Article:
Homework or procrastination — which is the problem?

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Homework or procrastination — which is the problem?

“I stay up late at night and often I don’t get enough sleep and I’m too tired the next day in class to stay focused,” said junior Erin Alonso.

“I stay up late at night and often I don’t get enough sleep and I’m too tired the next day in class to stay focused,” said junior Erin Alonso.

Justine Phipps

“I stay up late at night and often I don’t get enough sleep and I’m too tired the next day in class to stay focused,” said junior Erin Alonso.

Justine Phipps

Justine Phipps

“I stay up late at night and often I don’t get enough sleep and I’m too tired the next day in class to stay focused,” said junior Erin Alonso.

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“Finally I just got out of school.”

“I’m so exhausted from my day, one hour of rest won’t hurt.”

Does that hour turn into two, two turns into three and before you know it, it’s midnight and you are just starting your homework?

Based on the recent homework survey on School Loop for parents, students, and teachers, 71 percent of students claim to have one to two hours of free time at night due to homework.

But is it necessarily the teacher’s fault? Students have a notorious reputation of procrastination.

“I know a lot of my friends who procrastinate on doing their homework and stay up later than they should to finish it,” said junior Brent Jang.

I get a lot of busy work and it doesn’t help me learn the material. It just wastes my time,”

— junior Cailen Cumming

According to the Pew Research Center, teenagers ages 15 to 18 years old spend an average of one hour and 51 minutes each day sending text messages alone.

Based on the results of the survey, even though students are aware of the large amount of homework waiting on their desk, they spend up a range of one to 6 hours of their time on extracurricular activities.

“I do procrastinate a lot. I find myself waiting until the last minute to do my homework,” said junior Lucas Coley.

Teachers do give enough time for their students to finish their homework in a timely manner, but some students continue to waste time.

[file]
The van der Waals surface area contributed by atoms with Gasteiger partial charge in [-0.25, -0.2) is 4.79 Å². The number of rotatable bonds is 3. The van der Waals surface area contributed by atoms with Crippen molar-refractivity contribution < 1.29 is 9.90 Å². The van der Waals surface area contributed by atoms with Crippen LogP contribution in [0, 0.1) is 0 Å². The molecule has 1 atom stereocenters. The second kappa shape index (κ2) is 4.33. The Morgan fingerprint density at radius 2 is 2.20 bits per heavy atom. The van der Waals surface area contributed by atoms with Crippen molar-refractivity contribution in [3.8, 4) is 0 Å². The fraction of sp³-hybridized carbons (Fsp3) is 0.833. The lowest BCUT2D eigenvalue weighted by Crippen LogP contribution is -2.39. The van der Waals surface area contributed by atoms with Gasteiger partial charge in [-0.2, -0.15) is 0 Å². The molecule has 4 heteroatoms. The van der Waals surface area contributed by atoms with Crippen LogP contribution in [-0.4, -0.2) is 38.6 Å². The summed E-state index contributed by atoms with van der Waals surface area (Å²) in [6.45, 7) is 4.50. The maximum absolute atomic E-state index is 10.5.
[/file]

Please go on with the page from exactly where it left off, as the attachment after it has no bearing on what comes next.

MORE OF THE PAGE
“I think I do procrastinate — we all do. When I come home and relax for a little I get lazy and I start homework late,” said sophomore Brett Fitzpatrick.

Of the students answering the School Loop homework survey, 95 percent of the students reported to have extracurricular activities which can contribute to the challenge of balancing homework.

“During sports season, depending on the classes you’re taking it can be tough balancing homework, but it can be done you just have to stick to it,” said junior and student athlete Jake Kumamoto.

Some teachers believe students need to acknowledge how time consuming their honors courses and extracurricular activities are before they complain about homework load.

“If a student has three or more Advanced Placement (AP) courses and extracurricular activities, that is a home issue, and not a teacher or homework issue, and needs to be resolved at home,” said  psychology teacher Michelle McKee.

Whether homework teachers assign is beneficial or classified as “busy work” which doesn’t help students learn the material, but rather extends their homework load causes problems.

“I get a lot of busy work and it doesn’t help me learn the material. It just wastes my time,” said  junior Cailen Cumming.

Some teachers believe homework is very useful and is not used to keep students up to the wee hours of the morning.

“Having no homework would be a bad idea,” said math teacher Mary Codianne. “Homework helps kids do well in classes and learn the material and most of it is a reasonable amount.”

However, with the homework load students are missing out on necessary sleeping hours causing lack of focus in class.

According to the Center For Advancing Health, only 8 percent of students get enough sleep on an average school night.

“I stay up late at night and often I don’t get enough sleep and I’m too tired the next day in class to stay focused,” said junior Erin Alonso.

Some teachers attempt to limit the homework size to the essentials and question how students spend their time doing homework.

“All my classes said the work in my class is very manageable. Part of me wonders [for] the students who spend three [or more] hours on homework a night, how much of that is spent online and texting, or is that three to five solid hours of homework,” said McKee.

Other teachers concur the homework load can be overwhelming and it affects student’s health.

“There are a lot of juniors and seniors who take several AP classes and have a lot of homework. I’m concerned [for] them because they don’t get a lot of sleep and sleep is very important for your memory and for your health overall,” said chemistry teacher Josh Engberg.

Some students do realize teachers are trying to prepare them for college, where the load of work can’t be put off until last minute.

Carlmont Alumni and University of California, Davis student Jake Friermuth said, “In college, you can’t get away with procrastinating because the work is overwhelming. If you wait till the night before to study for a mid-term, you’re doomed for failure.”

“If you complain about the workload right now, it’s only going to get to worse so get used to it,” said Jang.

Which is the problem: an unreasonable homework amount or procrastination?

Homework amount
Procrastination
Other
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